Easy DIY Fat Balls for Birds

 reading time: 2 min

In winter, many wild birds migrate to southern climes, but equally as many birds stay behind. For those staying behind it can be quite difficult to find sufficient food when the ground is covered with snow and ice. You can give them a little help by making some nutritious, high-energy treats for them to enjoy during this time. 
Now it is finally ❄️ snowing ❄️ where I live, and I have all the ingredients together to make my own DIY food dumplings for birds for my balcony! If you want to make this the easy way, just use a store-bought birdseed mix. However, I was determined to make my own this time. Recipe below!

You will need:
  • string
  • 1 part (e. g. 150 g) coconut oil
  • 2 parts (e. g. 300 g) birdseed – either a store-bought mix, or make your own (see recipe below) 
  • optional: 1 mesh bag (from onions, garlic, potatoes, oranges or lemons)

My DIY customized birdseed blend:

1 cup sunflower seeds, both hulled and unhulled
1/2 cup uncooked mixed grains (oats, millet, wheat, corn – though I have since noticed that our feathered visitors seem to leave the corn untouched for the most part, so next time I'll probably omit it)
1/2 cup chopped nuts (e. g. walnuts or hazelnuts or peanuts)
1 tbsp peanut butter, unsalted and unsweetened!!
6 tsp raisins, currants and/or sultanas
optional: seeds from grass, dandelion or dock; bread crumbs

This birdseed blend is suitable for: Tree Sparrow, House Sparrow, Robin, Wren, Blue Tit, Great Tit, Coal Tit, Crested Tit, Nuthatch, Blackbird, Jay, Song Thrush, Starling, Great Spotted Woodpecker, Redstart.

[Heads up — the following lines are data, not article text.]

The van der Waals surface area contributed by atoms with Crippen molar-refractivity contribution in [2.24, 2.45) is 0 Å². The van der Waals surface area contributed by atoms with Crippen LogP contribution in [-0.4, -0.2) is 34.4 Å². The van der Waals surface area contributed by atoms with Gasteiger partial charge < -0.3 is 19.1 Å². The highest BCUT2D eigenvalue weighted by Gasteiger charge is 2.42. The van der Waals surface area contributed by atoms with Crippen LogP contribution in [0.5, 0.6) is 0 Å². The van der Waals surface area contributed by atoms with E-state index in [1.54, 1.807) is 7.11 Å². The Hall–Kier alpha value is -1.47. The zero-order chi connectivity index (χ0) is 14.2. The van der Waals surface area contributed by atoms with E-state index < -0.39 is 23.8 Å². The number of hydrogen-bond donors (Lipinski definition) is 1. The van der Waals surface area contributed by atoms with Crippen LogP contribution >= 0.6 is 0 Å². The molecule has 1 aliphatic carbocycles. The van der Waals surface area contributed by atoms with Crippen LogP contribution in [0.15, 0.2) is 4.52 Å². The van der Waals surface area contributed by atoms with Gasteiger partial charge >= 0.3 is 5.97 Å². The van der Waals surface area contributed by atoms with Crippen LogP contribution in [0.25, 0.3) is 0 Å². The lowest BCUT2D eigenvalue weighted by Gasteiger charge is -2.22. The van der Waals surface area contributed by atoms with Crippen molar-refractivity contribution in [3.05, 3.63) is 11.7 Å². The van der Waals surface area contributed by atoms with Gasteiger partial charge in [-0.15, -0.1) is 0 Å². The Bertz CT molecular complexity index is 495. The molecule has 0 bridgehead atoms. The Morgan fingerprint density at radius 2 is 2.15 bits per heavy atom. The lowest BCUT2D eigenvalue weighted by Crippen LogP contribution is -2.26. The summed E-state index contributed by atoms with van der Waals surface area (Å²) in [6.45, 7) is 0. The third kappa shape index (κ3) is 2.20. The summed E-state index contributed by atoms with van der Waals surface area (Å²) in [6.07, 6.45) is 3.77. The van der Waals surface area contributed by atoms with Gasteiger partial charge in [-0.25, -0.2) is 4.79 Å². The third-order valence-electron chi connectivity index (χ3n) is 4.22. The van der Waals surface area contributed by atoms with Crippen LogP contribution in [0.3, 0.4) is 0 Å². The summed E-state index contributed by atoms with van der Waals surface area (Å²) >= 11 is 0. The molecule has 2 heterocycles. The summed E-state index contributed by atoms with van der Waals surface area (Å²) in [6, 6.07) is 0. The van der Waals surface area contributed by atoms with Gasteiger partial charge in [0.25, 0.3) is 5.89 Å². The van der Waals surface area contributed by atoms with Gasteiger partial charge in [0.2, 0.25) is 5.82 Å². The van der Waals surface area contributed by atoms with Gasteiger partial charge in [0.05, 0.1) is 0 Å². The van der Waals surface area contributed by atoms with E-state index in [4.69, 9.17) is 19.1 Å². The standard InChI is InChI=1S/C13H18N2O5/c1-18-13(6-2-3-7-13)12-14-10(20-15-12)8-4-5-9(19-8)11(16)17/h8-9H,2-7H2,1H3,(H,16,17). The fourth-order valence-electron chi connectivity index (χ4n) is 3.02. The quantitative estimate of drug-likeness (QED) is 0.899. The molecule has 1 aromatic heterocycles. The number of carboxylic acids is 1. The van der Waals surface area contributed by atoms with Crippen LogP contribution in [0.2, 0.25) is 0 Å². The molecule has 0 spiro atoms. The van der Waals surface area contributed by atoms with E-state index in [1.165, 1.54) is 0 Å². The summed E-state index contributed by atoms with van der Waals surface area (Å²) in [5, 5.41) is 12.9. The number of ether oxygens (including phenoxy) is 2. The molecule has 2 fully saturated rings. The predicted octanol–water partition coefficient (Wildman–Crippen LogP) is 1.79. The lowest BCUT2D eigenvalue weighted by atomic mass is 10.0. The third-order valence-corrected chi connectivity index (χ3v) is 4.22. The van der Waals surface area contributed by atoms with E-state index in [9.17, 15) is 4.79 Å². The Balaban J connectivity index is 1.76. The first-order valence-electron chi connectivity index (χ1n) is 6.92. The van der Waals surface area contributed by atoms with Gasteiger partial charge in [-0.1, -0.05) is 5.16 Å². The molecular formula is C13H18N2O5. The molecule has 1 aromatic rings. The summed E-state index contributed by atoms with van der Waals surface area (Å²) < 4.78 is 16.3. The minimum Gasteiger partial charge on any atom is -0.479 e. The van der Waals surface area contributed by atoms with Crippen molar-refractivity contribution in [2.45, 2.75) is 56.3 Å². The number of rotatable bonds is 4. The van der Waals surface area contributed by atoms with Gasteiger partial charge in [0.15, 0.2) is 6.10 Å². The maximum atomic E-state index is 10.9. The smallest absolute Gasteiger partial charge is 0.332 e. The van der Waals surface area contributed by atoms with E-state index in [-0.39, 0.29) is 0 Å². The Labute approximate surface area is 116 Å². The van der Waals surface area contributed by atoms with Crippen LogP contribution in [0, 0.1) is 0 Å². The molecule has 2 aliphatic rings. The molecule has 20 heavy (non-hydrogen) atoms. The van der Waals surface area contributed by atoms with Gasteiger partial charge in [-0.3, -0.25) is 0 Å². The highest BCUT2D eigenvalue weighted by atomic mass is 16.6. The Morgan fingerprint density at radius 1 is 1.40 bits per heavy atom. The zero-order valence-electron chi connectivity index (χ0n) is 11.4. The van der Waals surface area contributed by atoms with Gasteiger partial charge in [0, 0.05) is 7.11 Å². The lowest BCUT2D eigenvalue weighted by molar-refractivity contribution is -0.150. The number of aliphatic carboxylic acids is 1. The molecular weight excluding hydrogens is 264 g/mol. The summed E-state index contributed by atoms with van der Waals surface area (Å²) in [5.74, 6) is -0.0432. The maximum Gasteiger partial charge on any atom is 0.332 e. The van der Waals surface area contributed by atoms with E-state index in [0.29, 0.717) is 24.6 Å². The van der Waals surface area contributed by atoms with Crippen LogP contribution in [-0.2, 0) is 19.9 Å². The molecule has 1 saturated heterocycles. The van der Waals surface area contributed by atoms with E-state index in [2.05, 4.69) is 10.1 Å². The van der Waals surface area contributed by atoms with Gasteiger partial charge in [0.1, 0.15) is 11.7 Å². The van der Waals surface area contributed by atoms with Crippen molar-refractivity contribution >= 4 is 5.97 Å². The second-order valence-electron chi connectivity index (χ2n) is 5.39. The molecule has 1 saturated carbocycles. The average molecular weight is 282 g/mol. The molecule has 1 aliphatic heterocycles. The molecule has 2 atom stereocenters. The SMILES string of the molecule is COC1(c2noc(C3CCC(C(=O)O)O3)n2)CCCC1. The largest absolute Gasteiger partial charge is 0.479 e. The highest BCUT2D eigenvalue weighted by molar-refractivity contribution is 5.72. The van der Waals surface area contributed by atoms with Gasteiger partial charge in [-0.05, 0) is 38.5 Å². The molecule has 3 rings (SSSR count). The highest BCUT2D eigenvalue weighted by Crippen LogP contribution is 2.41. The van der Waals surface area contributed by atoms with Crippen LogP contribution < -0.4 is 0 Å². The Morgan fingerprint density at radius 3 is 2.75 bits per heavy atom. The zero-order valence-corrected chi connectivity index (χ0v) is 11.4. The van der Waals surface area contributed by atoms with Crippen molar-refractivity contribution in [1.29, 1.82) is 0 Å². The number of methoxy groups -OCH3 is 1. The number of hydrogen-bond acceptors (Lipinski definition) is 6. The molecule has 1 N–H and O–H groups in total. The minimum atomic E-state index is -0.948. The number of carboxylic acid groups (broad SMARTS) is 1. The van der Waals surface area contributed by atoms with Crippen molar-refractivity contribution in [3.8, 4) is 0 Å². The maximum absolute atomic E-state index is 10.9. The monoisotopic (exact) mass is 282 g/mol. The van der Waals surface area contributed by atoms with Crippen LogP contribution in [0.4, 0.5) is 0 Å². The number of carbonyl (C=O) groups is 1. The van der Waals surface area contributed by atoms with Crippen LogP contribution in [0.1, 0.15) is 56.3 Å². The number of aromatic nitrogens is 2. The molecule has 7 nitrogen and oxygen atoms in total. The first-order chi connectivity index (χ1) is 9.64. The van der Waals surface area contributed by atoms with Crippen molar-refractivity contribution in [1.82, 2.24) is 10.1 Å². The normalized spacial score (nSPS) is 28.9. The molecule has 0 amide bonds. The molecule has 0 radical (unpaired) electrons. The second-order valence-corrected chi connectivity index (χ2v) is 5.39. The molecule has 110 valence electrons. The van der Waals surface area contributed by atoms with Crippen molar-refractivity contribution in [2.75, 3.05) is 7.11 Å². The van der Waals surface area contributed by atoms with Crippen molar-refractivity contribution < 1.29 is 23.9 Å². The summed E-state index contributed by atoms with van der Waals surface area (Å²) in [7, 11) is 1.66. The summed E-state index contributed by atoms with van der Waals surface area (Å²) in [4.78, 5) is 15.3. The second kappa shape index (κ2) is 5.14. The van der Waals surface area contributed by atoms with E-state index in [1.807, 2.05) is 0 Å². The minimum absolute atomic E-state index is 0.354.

It's best to research the local birds in your area, and adjust your birdseed mix accordingly. Since we mostly have various tits, sparrows, robins, blackbirds and the occasional jays in our garden, this mixture works great for me. And of course, our squirrels will be delighted about this snack as well ☺️

How to make your own Fat Balls for birds:  
Melt the coconut oil in a saucepan over a low heat, or in a microwave. Add peanut butter and birdseed, and stir well to combine. Switch off the heat, and allow the mixture to cool down slightly, until you can get it there with your bare hands.
Using your hands, knead the mixture until it's all well incorporated. You are looking for an even coating of fat over the seeds. Form the fatty mixture into chunky balls about the size of an apple or a potato dumpling. 
Option 1: Take some string, wrap one end around a small piece of wood (a piece of a wooden popsicle stick also works), and shape the fat ball around that, ensuring the piece of wood is completely surrounded by the fatty mixture. The remaining string will be used later to hang the balls outside.
Place the fat balls on a plate and set aside to cool and harden. To speed up this process, put them in the fridge for a couple of hours or overnight.
Option 2: Once your fat balls have completely hardened, use an old mash bag from onions or oranges to put in your fat balls.
You can also make balls without string or mash bag, and use them to fill your fat ball feeder, if you have one.
Place the fat balls in a quiet and sheltered area, at least three meters away from the tree trunk and the ground to prevent any cats from also getting a snack here!
IMPORTANT: You can use your bird feeder during the months of November until late February, or late March. Do NOT continue to feed the birds in the spring because they will pass on the grainy birdseed to their young, which can't digest the heavy food and might even die from it! So no bird feeding after March!!
- Get creative and try making different shapes and sizes. For example, you could use cookie cutters to shape your fat balls, or cover a pine cone with the fat and birdseed mixture. You could even use a Bundt cake pan to form your fat ball mixture into a festive wreath!
- You can make extra fat ball feeders and store them in a plastic bag in the freezer until needed.

a hungry blue tit sneaking up on its "prey" :)